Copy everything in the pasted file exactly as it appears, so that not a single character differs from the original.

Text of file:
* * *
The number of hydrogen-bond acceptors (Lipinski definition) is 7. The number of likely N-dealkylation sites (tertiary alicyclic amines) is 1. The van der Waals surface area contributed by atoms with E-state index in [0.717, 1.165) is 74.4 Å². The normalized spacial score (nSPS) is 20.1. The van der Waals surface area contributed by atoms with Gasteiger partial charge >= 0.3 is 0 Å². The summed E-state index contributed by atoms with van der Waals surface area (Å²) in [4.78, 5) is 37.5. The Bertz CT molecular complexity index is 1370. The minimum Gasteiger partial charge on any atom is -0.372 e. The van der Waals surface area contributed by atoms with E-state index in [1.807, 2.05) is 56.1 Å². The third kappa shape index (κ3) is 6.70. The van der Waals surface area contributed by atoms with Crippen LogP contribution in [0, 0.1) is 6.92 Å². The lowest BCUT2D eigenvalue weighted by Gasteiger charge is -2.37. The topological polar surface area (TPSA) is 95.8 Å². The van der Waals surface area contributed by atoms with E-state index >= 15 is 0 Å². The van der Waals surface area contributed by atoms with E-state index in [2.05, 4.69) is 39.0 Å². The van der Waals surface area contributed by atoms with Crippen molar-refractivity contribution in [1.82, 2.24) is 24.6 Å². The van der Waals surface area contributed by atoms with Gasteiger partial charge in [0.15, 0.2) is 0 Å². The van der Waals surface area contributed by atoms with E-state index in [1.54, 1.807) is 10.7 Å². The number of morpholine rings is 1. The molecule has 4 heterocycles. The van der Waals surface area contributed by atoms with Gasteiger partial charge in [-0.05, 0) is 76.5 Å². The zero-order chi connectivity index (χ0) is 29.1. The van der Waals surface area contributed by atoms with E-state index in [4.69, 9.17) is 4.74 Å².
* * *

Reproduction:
The number of hydrogen-bond acceptors (Lipinski definition) is 7. The number of likely N-dealkylation sites (tertiary alicyclic amines) is 1. The van der Waals surface area contributed by atoms with E-state index in [0.717, 1.165) is 74.4 Å². The normalized spacial score (nSPS) is 20.1. The van der Waals surface area contributed by atoms with Gasteiger partial charge >= 0.3 is 0 Å². The summed E-state index contributed by atoms with van der Waals surface area (Å²) in [4.78, 5) is 37.5. The Bertz CT molecular complexity index is 1370. The minimum Gasteiger partial charge on any atom is -0.372 e. The van der Waals surface area contributed by atoms with E-state index in [1.807, 2.05) is 56.1 Å². The third kappa shape index (κ3) is 6.70. The van der Waals surface area contributed by atoms with Crippen LogP contribution in [0, 0.1) is 6.92 Å². The lowest BCUT2D eigenvalue weighted by Gasteiger charge is -2.37. The topological polar surface area (TPSA) is 95.8 Å². The van der Waals surface area contributed by atoms with E-state index >= 15 is 0 Å². The van der Waals surface area contributed by atoms with E-state index in [2.05, 4.69) is 39.0 Å². The van der Waals surface area contributed by atoms with Crippen molar-refractivity contribution in [1.82, 2.24) is 24.6 Å². The van der Waals surface area contributed by atoms with Gasteiger partial charge in [0.15, 0.2) is 0 Å². The van der Waals surface area contributed by atoms with E-state index in [1.54, 1.807) is 10.7 Å². The number of morpholine rings is 1. The molecule has 4 heterocycles. The van der Waals surface area contributed by atoms with Gasteiger partial charge in [-0.05, 0) is 76.5 Å². The zero-order chi connectivity index (χ0) is 29.1. The van der Waals surface area contributed by atoms with E-state index in [4.69, 9.17) is 4.74 Å².